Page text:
Avid tennis fans of all ages braved the snowy forecast on Saturday, December 9th to attend the 2017 Justin Gimelstob Children's Fund Tennis Exhibition. New Jersey native and former pro tennis player, Justin Gimelstob hosted the event to raise money and awareness for a variety of children's charities, including The Valerie Fund for the fourth time since 2007.
The event which raised over $340,000, took place at Centercourt Athletic Club in Chatham, NJ, Gimelstob's second home throughout his childhood. The exhibition featured some of the best past and current tennis players in the world. Gimelstob was joined by 2017 US Open Finalist, Madison Keys, US and Australian Open Semi-Finalist, Coco Vandeweghe and Olympic gold medalists, The Bryan Brothers. The pros supervised adult, junior and children's tennis clinics in the afternoon, before they played in the exhibition matches that started at 3:00 p.m.
Gimelstob said, "When we started this event and my foundation nineteen years ago, I could never have imagined it would have grown into what it is today. It brings me so much pleasure to come back home and bring world-class tennis with me...all for a great cause."
Justin Gimelstob (far right) with the featured players and friends
In between matches, Justin engaged the audience by sharing his passion for helping others, and auctioned off items that included the President's Suite at the 2018 US Open, tennis racquets signed by famous players and tickets to the 2018 New York Open. A large portion of the proceeds from the live and silent auctions, which featured unique tennis and entertainment memorabilia, will go towards providing care for the patients at The Valerie Fund.
Guests attending the exhibition had the pleasure of listening to Valerie Fund patient, Sylvie. During her speech, Sylvie reflected on her journey of being a normal eighth grader, to going back and forth to the hospital for multiple misdiagnoses before ultimately learning that she had Stage IV Hodgkin's Lymphoma.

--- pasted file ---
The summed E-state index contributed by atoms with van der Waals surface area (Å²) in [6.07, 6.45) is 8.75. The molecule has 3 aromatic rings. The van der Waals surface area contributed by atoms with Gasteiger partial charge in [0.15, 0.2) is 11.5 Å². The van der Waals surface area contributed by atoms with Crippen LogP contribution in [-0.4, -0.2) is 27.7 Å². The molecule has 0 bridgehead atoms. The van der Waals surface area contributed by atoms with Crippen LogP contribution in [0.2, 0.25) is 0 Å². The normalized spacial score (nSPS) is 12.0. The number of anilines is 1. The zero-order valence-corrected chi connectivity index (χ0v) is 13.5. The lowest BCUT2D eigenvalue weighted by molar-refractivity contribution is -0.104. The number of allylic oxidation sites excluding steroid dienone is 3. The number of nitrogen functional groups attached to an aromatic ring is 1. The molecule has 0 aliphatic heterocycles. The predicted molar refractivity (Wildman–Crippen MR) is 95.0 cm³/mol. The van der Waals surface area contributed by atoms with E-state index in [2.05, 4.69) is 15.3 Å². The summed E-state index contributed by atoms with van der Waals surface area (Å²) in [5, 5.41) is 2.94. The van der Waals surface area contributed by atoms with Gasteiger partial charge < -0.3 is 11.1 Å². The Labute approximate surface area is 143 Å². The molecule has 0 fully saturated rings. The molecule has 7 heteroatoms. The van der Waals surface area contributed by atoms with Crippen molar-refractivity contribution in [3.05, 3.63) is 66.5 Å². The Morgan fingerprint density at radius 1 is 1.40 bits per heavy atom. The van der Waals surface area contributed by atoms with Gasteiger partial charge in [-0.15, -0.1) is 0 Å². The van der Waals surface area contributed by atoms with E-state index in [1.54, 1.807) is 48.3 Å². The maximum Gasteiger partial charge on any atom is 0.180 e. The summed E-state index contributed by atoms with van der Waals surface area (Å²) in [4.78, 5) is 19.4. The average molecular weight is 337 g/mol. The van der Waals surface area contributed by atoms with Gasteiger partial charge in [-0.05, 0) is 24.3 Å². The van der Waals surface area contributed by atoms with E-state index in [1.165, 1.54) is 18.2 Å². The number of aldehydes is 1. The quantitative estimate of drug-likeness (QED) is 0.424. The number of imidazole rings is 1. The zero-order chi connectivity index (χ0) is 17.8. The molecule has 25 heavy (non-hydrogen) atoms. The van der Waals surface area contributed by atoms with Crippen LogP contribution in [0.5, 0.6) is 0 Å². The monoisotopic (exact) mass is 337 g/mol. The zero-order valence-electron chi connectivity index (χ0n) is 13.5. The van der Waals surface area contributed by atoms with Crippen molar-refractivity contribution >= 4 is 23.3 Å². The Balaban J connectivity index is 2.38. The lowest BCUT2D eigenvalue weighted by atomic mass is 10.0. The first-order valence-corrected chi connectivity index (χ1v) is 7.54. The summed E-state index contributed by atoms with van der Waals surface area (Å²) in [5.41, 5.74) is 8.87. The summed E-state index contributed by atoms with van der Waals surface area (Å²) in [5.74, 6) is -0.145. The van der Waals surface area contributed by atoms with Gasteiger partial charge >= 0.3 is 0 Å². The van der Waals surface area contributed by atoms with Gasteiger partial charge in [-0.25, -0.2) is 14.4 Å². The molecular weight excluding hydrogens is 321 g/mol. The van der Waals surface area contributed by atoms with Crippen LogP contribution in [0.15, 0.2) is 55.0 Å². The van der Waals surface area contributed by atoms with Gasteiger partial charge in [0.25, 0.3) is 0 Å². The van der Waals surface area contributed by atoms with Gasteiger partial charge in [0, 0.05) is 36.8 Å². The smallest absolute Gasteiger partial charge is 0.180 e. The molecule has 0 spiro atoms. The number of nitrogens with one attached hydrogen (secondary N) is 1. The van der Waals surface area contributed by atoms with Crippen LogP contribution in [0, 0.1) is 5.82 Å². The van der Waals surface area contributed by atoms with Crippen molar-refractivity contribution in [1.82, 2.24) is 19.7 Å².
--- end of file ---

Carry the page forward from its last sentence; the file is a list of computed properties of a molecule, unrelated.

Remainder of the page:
TVF patient Sylvie (center) with Coco Vandeweghe (left) and Madison Keys (right)
"I don't actually remember being told I had cancer...I just kind of woke up the next morning and it was there. And you know it's there because of that look everyone gives you as if you're made of glass and might break at any moment. That look was so annoying."
Sylvie's heart-warming and refreshingly honest speech gave the audience a glimpse into how a devastating diagnosis of cancer will change an entire family's lives in an instant. She also shared her experiences at The Valerie Fund Center at Morristown Medical Center. The emotional support and top-notch medical care she was able to receive close to home is the hallmark of The Valerie Fund's mission.
ABOUT THE VALERIE FUND: After their nine-year-old daughter Valerie succumbed to cancer in 1976, Sue and Ed Goldstein were determined that no family should have to travel great distances to receive state-of-the-art medical care. Today, more than 6,000 children with cancer and blood disorders benefit immeasurably by receiving their medical treatment close to home in a child-centered environment. The Valerie Fund ensures they do not have to rely on insurance reimbursements to receive a range of customized therapeutic services that enhance their quality of life. For more information, please visit www.thevaleriefund.org.